There’s solid analysis talking about Daenerys as a tragic hero in the Shakespearean mold. I’ll be happy to recommend articles from ShakespeareOfThrones discussing the Shakespearean ending to the series, as well as /r/asoiaf subreddit moderator glass_table_girl and her epic opus on Daenerys which predicted a literary-inspired tragic fall. But I’m not here to talk about Shakespeare. Instead, I’d like to talk about Daenerys and her association with the other prominent Targaryen in the story, Jon Snow, from an Arthurian perspective.

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Con of Thrones 2019

Posted: July 22, 2019 by patricksponaugle in Diary, Game of Thrones
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For three days mid-July, 2019, Nashville Tennessee played host to the third Con of Thrones. (If the name doesn’t make it clear, this is a convention for fans of HBO’s Game of Thrones – as well as the book series the show is based on.)

The convention returned to Nashville where it debuted in 2017 after spending 2018 in Dallas, Texas. As a resident of the East Coast, I was happy that the convention was once again within driving distance.

This year’s featured guest was the Kingslayer himself, Nikolaj Coster-Waldau, along with Jerome Flynn who played the upwardly-mobile sellsword Bronn on the show. Returning guests included Hannah “Gilly” Murray and Miltos Yerolemou, who taught Arya Stark to water dance as Syrio Forel and has given fencing workshops at all previous Con of Thrones.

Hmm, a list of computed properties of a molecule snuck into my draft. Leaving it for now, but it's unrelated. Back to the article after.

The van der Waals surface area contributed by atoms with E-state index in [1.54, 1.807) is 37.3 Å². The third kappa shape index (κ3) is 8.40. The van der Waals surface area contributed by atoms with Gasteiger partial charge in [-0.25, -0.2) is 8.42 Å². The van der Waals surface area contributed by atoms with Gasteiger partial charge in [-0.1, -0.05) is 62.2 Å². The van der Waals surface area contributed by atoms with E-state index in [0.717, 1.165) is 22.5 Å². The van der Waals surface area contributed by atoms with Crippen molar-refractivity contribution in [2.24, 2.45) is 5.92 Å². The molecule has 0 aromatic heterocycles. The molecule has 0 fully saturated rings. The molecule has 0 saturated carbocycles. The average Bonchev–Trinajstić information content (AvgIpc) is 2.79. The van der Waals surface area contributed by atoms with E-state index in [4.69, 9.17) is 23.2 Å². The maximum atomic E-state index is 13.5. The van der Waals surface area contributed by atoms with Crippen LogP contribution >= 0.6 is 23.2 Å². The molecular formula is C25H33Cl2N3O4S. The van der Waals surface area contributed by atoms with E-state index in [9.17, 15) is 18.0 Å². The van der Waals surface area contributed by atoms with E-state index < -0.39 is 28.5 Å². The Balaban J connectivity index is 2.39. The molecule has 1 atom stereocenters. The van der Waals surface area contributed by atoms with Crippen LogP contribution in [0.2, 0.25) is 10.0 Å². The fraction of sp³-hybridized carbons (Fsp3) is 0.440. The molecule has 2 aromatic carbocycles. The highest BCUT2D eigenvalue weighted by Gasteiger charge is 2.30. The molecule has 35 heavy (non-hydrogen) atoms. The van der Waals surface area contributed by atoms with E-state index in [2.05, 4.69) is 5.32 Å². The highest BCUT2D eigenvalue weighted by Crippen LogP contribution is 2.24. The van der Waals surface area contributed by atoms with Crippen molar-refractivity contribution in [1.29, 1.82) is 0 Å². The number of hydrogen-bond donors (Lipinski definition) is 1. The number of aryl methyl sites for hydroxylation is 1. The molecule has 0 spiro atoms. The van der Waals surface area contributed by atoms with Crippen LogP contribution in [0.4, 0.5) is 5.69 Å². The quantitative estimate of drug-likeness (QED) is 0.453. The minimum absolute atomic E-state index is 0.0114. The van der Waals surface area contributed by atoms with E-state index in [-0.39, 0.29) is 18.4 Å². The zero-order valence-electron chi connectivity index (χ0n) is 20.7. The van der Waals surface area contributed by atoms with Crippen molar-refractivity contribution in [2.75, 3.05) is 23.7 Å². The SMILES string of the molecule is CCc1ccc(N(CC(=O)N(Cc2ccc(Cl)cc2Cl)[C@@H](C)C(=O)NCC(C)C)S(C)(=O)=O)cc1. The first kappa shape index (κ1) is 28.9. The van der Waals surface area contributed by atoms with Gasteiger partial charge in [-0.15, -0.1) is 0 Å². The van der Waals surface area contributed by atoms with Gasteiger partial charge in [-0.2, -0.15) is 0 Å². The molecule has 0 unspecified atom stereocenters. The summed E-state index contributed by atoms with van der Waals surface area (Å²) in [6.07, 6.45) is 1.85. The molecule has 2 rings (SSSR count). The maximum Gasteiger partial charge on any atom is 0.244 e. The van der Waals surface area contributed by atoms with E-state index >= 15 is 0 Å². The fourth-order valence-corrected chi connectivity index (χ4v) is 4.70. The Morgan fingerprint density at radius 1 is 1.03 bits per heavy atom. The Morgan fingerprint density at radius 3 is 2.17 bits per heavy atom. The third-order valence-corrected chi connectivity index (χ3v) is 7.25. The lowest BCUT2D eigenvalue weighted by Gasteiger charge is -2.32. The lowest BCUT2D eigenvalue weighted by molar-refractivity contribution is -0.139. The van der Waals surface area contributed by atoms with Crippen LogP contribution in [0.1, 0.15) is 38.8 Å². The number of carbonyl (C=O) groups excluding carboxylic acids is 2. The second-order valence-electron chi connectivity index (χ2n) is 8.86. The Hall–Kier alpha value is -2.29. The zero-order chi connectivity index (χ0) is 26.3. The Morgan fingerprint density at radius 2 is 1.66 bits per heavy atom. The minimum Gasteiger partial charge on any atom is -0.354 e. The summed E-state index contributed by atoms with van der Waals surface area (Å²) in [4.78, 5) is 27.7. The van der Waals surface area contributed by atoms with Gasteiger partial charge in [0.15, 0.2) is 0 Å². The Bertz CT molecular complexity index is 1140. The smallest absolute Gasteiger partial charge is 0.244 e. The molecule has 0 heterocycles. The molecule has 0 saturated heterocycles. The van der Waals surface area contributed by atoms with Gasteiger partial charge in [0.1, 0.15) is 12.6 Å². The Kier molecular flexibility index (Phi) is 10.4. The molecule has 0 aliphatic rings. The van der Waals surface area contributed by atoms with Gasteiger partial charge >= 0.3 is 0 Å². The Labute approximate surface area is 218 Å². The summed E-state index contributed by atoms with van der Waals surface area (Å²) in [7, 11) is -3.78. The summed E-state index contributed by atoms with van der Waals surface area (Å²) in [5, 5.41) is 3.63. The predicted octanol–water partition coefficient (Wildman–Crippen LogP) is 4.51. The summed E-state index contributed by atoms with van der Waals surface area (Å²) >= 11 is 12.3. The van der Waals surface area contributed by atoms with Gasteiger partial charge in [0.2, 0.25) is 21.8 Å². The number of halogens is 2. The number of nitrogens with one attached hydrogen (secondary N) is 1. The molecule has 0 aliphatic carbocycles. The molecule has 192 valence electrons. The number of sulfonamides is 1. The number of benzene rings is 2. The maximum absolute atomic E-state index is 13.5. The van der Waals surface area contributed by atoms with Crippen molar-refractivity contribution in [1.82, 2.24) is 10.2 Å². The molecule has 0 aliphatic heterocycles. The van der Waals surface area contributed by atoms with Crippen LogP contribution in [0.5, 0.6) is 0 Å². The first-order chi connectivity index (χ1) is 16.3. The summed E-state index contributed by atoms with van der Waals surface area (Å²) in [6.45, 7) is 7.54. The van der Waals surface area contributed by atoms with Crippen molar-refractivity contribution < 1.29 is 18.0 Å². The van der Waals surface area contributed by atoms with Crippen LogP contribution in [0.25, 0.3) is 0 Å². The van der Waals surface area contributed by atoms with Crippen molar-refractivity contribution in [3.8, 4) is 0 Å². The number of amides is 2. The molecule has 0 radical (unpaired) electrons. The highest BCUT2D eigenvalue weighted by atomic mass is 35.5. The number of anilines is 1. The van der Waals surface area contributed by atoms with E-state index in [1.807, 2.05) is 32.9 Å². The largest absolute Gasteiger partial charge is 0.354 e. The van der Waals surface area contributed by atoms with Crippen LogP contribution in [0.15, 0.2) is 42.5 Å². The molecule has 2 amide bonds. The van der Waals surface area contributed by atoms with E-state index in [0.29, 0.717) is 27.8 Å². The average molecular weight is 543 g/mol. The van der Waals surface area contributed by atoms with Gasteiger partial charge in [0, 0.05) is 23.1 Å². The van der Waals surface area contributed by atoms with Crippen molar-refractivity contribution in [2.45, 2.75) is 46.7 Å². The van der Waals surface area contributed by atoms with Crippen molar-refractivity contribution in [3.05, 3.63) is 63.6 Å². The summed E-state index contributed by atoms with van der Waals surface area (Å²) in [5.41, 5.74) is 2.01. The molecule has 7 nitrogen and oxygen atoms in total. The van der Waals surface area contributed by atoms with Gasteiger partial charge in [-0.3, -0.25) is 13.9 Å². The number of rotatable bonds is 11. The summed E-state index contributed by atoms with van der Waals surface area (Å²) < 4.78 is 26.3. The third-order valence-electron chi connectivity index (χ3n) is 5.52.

Guests aside, the convention featured a tremendous amount programming in the form of discussion panels. Con of Thrones has always had a great deal of fan engagement, not only in the audience attending panels covering various topics related to the show and books, but also in the wide variety of fan-expert panelists. The panels were stacked with entertainment writers, authors, podcasters, Reddit moderators, bloggers, YouTubers, cosplayers, lawyers, therapists, and actors.

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Game of Thrones does not always give you what you want. Anyone who has seen the latest and penultimate episode “The Bells” knows what I’m talking about.

The wonderful people over on the Watchers on the Wall fansite have kindly given me the opportunity to discuss the decisions and actions of one of the main characters, Daenerys Targaryen. And what exactly she might have wanted as part of the Stark/Targaryen coalition fight against the Lannister faction holding King’s Landing, the capital of the Seven Kingdoms.

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This weekend will feature the final episode of Game of Thrones, the last episode of the last season. For fun, I’ve put together ten yes-or-no questions that will be answered during the episode. (I feel this is non-spoilery, since I don’t know what’s going to happen.)

No one is required to play, or even tell me their answers/predictions. There is no prize for getting all of them right, or all of them wrong. The reward is just in playing along.